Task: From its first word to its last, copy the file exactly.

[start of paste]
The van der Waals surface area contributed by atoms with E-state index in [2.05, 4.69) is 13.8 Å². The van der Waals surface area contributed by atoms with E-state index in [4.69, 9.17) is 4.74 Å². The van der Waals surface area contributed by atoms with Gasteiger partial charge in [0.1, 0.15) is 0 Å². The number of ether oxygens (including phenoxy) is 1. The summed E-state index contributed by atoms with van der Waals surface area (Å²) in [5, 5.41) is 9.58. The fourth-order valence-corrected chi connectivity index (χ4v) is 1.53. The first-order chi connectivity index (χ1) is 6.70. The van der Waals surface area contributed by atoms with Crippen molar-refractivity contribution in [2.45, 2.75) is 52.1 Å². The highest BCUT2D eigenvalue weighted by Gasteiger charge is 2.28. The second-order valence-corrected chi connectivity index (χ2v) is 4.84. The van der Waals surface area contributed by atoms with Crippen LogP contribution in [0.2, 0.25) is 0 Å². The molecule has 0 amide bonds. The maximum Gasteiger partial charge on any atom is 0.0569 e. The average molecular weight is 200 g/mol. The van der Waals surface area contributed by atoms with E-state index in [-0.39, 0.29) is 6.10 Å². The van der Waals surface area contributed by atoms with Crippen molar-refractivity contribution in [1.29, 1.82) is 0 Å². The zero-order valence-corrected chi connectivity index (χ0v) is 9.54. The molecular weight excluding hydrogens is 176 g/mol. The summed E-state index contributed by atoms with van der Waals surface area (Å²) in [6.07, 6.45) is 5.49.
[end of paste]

The van der Waals surface area contributed by atoms with E-state index in [2.05, 4.69) is 13.8 Å². The van der Waals surface area contributed by atoms with E-state index in [4.69, 9.17) is 4.74 Å². The van der Waals surface area contributed by atoms with Gasteiger partial charge in [0.1, 0.15) is 0 Å². The number of ether oxygens (including phenoxy) is 1. The summed E-state index contributed by atoms with van der Waals surface area (Å²) in [5, 5.41) is 9.58. The fourth-order valence-corrected chi connectivity index (χ4v) is 1.53. The first-order chi connectivity index (χ1) is 6.70. The van der Waals surface area contributed by atoms with Crippen molar-refractivity contribution in [2.45, 2.75) is 52.1 Å². The highest BCUT2D eigenvalue weighted by Gasteiger charge is 2.28. The second-order valence-corrected chi connectivity index (χ2v) is 4.84. The van der Waals surface area contributed by atoms with Crippen LogP contribution in [0.2, 0.25) is 0 Å². The molecule has 0 amide bonds. The maximum Gasteiger partial charge on any atom is 0.0569 e. The average molecular weight is 200 g/mol. The van der Waals surface area contributed by atoms with E-state index in [-0.39, 0.29) is 6.10 Å². The van der Waals surface area contributed by atoms with Crippen molar-refractivity contribution in [1.29, 1.82) is 0 Å². The zero-order valence-corrected chi connectivity index (χ0v) is 9.54. The molecular weight excluding hydrogens is 176 g/mol. The summed E-state index contributed by atoms with van der Waals surface area (Å²) in [6.07, 6.45) is 5.49.